[R]eaders of the New Testament have made the mistake of forgetting (often because of the [physical/spiritual] split-level universe they live in) that language about such things as sun, moon, and stars falling from heaven was about what we would call political events...Jesus spoke of certain things that were to happen "within a generation." Many modern scholars have supposed that he was talking about "the end of the world," and that he was wrong. But, in those famous passages in the Gospels, Jesus is talking not about the end of the world but about the fall of Jerusalem...And of course Jerusalem did indeed fall to the Romans about forty years after the end of Jesus's public career...As you can see, all this is very consistent and supportive of the partial preterist position. And Wright's work is full of passages just like these. Jesus wasn't talking about an otherworldly Hell and Final Judgment. Jesus was predicting a concrete historical event, an event that happened in 70 AD.
Jesus continually warned his fellow countrymen that if they didn't follow where he was leading, the result would be disaster. He used quite lurid language for these warnings. Even so, the message didn't really get through. He wasn't saying what they wanted him to say. But a lot of those warnings, taken out of context and interpreted through the lens of much later medieval beliefs, made it sound as though Jesus was warning people not that their city and nation would be destroyed but that they were going to hell. "Unless you repent," he says twice in the early paragraphs of Luke 13, "you will all be destroyed in the same way." Read that in the fifteenth century, and it's obvious what it means: unless you give up your sins, you will be thrown into hell for all eternity. Read it in the first century and a very different meaning should be equally obvious: unless you turn from your crazy path of nationalist rebellion against Rome, Rome will come and do to you what it has done to everyone who stands in its path. Jesus's contemporaries took no notice. The warnings came true.
And yet, there is a new emphasis here with Wright, one that was missing in the Churches of Christ of my youth.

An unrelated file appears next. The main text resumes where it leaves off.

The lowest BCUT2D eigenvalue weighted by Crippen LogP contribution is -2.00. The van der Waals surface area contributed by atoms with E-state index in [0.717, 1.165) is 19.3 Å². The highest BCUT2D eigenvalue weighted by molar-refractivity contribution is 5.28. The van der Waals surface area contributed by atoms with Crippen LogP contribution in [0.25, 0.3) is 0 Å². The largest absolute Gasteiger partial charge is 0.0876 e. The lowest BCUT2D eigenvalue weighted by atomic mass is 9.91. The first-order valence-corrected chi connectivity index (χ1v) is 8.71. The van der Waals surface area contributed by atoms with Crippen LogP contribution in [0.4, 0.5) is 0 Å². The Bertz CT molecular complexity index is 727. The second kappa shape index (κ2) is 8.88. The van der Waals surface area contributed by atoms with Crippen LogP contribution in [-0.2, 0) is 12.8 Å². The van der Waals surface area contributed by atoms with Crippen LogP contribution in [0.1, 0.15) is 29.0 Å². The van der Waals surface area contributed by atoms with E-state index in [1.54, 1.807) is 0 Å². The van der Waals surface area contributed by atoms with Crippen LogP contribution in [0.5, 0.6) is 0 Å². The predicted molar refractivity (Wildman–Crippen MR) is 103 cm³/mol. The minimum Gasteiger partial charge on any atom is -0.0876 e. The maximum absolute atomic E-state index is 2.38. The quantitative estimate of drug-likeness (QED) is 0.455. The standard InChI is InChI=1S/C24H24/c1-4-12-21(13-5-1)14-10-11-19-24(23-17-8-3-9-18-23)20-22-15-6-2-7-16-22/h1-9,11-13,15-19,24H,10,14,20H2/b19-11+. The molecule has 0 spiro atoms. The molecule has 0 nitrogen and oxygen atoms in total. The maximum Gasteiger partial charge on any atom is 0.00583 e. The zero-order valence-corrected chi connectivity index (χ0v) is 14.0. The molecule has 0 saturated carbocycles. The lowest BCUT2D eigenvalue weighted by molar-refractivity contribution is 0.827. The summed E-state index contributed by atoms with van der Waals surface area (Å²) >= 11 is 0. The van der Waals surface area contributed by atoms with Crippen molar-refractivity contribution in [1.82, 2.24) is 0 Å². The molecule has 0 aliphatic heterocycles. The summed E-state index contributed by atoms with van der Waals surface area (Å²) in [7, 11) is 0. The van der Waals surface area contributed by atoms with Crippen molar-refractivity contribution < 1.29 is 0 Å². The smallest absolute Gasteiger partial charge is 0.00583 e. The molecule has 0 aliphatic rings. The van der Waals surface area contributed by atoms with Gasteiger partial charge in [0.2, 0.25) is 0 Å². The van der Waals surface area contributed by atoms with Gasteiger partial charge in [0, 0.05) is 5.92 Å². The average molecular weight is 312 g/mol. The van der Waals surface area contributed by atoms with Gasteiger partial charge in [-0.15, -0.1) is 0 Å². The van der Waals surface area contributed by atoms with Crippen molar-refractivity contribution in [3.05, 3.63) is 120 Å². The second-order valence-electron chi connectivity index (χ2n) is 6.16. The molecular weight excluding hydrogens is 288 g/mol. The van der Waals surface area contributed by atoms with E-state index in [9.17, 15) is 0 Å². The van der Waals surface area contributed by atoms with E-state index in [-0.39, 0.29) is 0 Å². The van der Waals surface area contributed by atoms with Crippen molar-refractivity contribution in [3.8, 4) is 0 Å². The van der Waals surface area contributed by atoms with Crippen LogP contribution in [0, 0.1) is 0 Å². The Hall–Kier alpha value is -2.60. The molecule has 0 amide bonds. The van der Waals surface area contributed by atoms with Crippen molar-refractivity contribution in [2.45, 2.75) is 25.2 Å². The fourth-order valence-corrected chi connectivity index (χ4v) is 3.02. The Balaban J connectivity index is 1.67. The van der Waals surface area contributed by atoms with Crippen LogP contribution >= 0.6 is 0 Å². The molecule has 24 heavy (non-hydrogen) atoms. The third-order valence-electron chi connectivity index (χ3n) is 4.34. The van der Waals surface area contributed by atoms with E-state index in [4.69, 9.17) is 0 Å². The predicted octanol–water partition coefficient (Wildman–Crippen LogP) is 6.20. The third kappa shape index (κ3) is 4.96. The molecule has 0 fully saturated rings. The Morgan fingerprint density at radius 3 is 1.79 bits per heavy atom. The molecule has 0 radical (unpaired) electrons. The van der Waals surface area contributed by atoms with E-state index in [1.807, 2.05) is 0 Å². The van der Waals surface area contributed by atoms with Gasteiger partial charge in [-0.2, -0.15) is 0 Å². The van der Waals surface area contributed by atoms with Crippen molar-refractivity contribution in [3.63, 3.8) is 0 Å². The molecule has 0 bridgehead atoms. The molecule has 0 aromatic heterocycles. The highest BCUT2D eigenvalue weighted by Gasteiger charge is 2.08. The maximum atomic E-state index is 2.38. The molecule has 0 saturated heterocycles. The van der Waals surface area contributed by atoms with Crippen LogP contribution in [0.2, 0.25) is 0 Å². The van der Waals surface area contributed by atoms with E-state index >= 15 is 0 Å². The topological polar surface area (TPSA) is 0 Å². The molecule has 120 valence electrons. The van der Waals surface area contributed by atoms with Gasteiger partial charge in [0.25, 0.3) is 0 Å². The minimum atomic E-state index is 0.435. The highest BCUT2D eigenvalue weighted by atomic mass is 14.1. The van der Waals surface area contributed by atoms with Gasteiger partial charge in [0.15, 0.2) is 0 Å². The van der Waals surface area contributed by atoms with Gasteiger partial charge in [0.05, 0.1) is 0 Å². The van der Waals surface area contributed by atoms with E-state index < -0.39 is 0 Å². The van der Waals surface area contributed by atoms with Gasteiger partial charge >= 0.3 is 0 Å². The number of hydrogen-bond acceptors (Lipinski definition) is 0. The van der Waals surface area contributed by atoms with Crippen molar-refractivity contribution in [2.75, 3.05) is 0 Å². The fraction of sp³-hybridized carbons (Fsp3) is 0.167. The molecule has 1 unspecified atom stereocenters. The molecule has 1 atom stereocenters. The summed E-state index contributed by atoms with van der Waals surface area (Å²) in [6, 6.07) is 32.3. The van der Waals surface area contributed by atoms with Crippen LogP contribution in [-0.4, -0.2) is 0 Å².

Specifically, I was mainly taught preterist readings in the Churches of Christ so that I could dismiss the "end times" theology of other faith traditions--all that talk about the rapture and the Antichrist--as hogwash. And, to be clear, I didn't mind that. To this day I think "Left Behind" theology is hogwash. And dangerous when it justifies Christians taking sides in geo-political conflicts.
But what Wright is doing here with a preterist reading is a bit more. Wright is rethinking, in light of the gospels, what "heaven" and "hell" might mean. That conversation, the one Wright is having, never came up in the Churches of Christ I was associated with. While preterist we still talked about hell as being an otherworldly torture chamber. But if that's not what Jesus was talking about, if Jesus was talking about the destruction of Jerusalem as we were so fond of arguing, then it appears that the Churches of Christ haven't been preterist enough.
And that's what I find so interesting. Not only is preterism increasing in scholarly respectability, but scholars like Wright are prompting preterist faith traditions like Churches of Christ to dig more deeply into the doctrine.
Within the Churches of Christ we taught preterism to combat "Left Behind" theology. But we've failed to grasp how preterism might allow us to rethink heaven and hell as Wright is doing.
In the Churches of Christ we've used preterism polemically, as a weapon to rebut bad eschatology. But we've failed to invest in preterism as a positive theological resource.
In the Churches of Christ preterism is a theological resource familiar to our people. A resource, if we invested in it, that could profoundly alter how we think about heaven and hell.